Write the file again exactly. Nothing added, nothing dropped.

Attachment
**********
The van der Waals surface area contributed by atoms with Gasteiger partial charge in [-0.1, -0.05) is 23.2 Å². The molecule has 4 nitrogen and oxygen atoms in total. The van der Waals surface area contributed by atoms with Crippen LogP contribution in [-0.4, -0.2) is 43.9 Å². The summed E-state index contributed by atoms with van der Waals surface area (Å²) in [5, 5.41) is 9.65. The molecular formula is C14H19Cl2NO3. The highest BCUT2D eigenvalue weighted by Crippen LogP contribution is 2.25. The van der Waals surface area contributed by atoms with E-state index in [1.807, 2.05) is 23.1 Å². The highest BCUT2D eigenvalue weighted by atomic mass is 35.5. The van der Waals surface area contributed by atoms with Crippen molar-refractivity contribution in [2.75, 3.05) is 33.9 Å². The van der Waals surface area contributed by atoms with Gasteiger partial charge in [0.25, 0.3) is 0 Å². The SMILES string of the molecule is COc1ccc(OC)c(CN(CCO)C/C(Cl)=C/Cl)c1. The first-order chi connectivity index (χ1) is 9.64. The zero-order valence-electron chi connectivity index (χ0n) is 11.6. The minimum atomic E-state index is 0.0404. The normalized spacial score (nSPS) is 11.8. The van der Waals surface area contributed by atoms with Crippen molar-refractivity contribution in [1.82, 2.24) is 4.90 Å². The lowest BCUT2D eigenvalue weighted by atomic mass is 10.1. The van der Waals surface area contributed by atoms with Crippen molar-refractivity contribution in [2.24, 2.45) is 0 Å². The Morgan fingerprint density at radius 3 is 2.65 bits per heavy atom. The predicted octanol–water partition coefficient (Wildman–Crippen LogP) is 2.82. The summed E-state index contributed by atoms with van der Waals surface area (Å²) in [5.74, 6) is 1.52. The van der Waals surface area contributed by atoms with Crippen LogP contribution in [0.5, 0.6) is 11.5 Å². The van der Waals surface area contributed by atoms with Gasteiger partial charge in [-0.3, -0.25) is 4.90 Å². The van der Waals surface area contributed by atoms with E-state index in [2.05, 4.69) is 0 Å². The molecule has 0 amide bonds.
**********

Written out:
The van der Waals surface area contributed by atoms with Gasteiger partial charge in [-0.1, -0.05) is 23.2 Å². The molecule has 4 nitrogen and oxygen atoms in total. The van der Waals surface area contributed by atoms with Crippen LogP contribution in [-0.4, -0.2) is 43.9 Å². The summed E-state index contributed by atoms with van der Waals surface area (Å²) in [5, 5.41) is 9.65. The molecular formula is C14H19Cl2NO3. The highest BCUT2D eigenvalue weighted by Crippen LogP contribution is 2.25. The van der Waals surface area contributed by atoms with E-state index in [1.807, 2.05) is 23.1 Å². The highest BCUT2D eigenvalue weighted by atomic mass is 35.5. The van der Waals surface area contributed by atoms with Crippen molar-refractivity contribution in [2.75, 3.05) is 33.9 Å². The van der Waals surface area contributed by atoms with Gasteiger partial charge in [0.25, 0.3) is 0 Å². The SMILES string of the molecule is COc1ccc(OC)c(CN(CCO)C/C(Cl)=C/Cl)c1. The first-order chi connectivity index (χ1) is 9.64. The zero-order valence-electron chi connectivity index (χ0n) is 11.6. The minimum atomic E-state index is 0.0404. The normalized spacial score (nSPS) is 11.8. The van der Waals surface area contributed by atoms with Crippen molar-refractivity contribution in [1.82, 2.24) is 4.90 Å². The lowest BCUT2D eigenvalue weighted by atomic mass is 10.1. The van der Waals surface area contributed by atoms with Crippen molar-refractivity contribution in [2.24, 2.45) is 0 Å². The Morgan fingerprint density at radius 3 is 2.65 bits per heavy atom. The predicted octanol–water partition coefficient (Wildman–Crippen LogP) is 2.82. The summed E-state index contributed by atoms with van der Waals surface area (Å²) in [5.74, 6) is 1.52. The van der Waals surface area contributed by atoms with Crippen LogP contribution in [0.5, 0.6) is 11.5 Å². The van der Waals surface area contributed by atoms with Gasteiger partial charge in [-0.3, -0.25) is 4.90 Å². The van der Waals surface area contributed by atoms with E-state index in [2.05, 4.69) is 0 Å². The molecule has 0 amide bonds.